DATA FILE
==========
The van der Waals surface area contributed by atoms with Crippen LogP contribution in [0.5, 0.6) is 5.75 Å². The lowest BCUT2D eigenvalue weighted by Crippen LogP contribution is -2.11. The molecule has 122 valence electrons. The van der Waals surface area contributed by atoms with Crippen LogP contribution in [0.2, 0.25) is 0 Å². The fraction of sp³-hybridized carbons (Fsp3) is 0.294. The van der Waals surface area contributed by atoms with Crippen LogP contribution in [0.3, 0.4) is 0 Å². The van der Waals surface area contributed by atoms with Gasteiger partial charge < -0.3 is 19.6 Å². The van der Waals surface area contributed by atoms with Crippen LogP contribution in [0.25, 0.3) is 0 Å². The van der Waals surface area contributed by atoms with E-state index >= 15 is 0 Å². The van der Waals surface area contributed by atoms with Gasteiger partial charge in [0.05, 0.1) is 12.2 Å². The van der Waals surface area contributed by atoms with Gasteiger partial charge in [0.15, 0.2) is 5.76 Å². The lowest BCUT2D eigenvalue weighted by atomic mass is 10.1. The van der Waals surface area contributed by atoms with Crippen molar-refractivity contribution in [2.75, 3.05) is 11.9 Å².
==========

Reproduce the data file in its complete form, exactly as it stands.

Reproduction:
The van der Waals surface area contributed by atoms with Crippen LogP contribution in [0.5, 0.6) is 5.75 Å². The lowest BCUT2D eigenvalue weighted by Crippen LogP contribution is -2.11. The molecule has 122 valence electrons. The van der Waals surface area contributed by atoms with Crippen LogP contribution in [0.2, 0.25) is 0 Å². The fraction of sp³-hybridized carbons (Fsp3) is 0.294. The van der Waals surface area contributed by atoms with Crippen LogP contribution in [0.3, 0.4) is 0 Å². The van der Waals surface area contributed by atoms with Gasteiger partial charge < -0.3 is 19.6 Å². The van der Waals surface area contributed by atoms with Crippen LogP contribution in [0.25, 0.3) is 0 Å². The van der Waals surface area contributed by atoms with E-state index >= 15 is 0 Å². The van der Waals surface area contributed by atoms with Gasteiger partial charge in [0.05, 0.1) is 12.2 Å². The van der Waals surface area contributed by atoms with Gasteiger partial charge in [0.15, 0.2) is 5.76 Å². The lowest BCUT2D eigenvalue weighted by atomic mass is 10.1. The van der Waals surface area contributed by atoms with Crippen molar-refractivity contribution in [2.75, 3.05) is 11.9 Å².